‘Hawkeye’ Episodes One and Two: The Conskipper Review

As Disney+ continues their seemingly bottomless dive into Marvel properties, it is time for Clint Barton’s close-up. While Hawkeye may not be everyone’s favorite Avengers in the MCU, Barton has been an integral part of the team since Cap drafted him way back in 1965 in Avengers #16.

The hard boiled archer, never short of arrows or opinions, endeared himself to readers as one of the key members of the team for decades. So, similar to what WandaVision accomplished with the MCU’s underserved Avengers couple, Disney+ hopes that lightning strikes twice with the time and space to expound upon the traits that make Hawkeye one of comicdom’s favorites. So far, after the two episode debut of the new series, it appears that they just might have done so.

And although we are talking about a show named Hawkeye starring Jeremy Renner (who has played the role of the purple archer ever since the original Thor film), the series is also designed to tell the story of and introduce Kate Bishop to the general public. In the award-winning comic series of the same name by Matt Fraction and David Aja (and Fraction luckily serves as a consultant on the tv series), Kate and Clint’s relationship turns out to be one of the most interesting and entertaining ones that Marvel has published over the last decade and serves as the basis for the program.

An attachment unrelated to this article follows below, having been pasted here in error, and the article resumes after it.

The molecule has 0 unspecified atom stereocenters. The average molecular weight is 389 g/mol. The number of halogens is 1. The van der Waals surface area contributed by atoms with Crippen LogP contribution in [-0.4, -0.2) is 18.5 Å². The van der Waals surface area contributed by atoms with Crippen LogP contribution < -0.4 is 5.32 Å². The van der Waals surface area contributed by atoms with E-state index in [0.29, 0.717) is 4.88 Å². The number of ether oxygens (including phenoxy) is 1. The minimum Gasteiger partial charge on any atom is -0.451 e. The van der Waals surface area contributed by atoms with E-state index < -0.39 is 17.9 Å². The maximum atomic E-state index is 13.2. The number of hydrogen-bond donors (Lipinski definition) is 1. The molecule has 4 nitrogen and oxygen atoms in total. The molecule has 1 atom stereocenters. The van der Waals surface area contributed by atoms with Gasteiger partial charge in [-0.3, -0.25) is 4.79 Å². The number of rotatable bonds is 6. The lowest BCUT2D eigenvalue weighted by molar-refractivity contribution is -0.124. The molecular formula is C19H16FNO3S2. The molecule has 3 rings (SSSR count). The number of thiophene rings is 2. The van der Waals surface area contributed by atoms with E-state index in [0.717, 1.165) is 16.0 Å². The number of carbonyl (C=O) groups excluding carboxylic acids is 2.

Although Fraction and Aja’s plot may not be apparent so far in the series, the plot devices, setting, and characterization will please fans of the comic. Renner (a dad with three kids and a wife in the MCU) is a bit different than the bachelor Barton we know from the comic series, but his sarcasm and frustration with Bishop and his past is apparent from the start. Renner has had moments to shine in the MCU before, but they were usually involved with Scarlet Johansson’s Black Widow, who despite her recent film, is no longer “available” in the storyline. Renner plays the role of doting father well in the scenes with his children, and puts on a brave face for someone coping with many recent loses.

Hailee Steinfeld captures the essence of Kate Bishop from Fraction and Aja’s series (as well as the excellent solo series by Kelly Thompson) as she tries to uncover a mystery involving her mother, her mother’s fiancĂ© (who goes by the name of Jack Duquesne, which may just ring a bell with long-time Marvel readers), and a stolen Ronin costume. Steinfeld’s Bishop is resourceful, nervous, and star struck, and I imagine more of the repartee between the two Hawkeyes will amp up as the series continues, with Renner serving as a grumpy surrogate Dad, and Steinfeld as the quasi-daughter who pushes his buttons.

For all intents and purposes, Hawkeye plays like a mystery, something that we haven’t seen from Marvel since some of their Netflix content. And while Hawkeye is less gritty and violent than Daredevil, Punisher, or Jessica Jones, it does bear some similarities with the focus on street level heroes, mostly human advisaries (the Tracksuit Draculas, or Mafia, as they are called here), and setting.

The first two of the six episode series starts with enough material to intrigue mystery and MCU fans, but with a host of characters and information to be revealed, it shall be seen if the steady pacing over the course of the first two episodes is maintained, or if it becomes a race to the finish. So far, Hawkeye delivers with yet another unique flavor from Disney+’s stable of MCU series.

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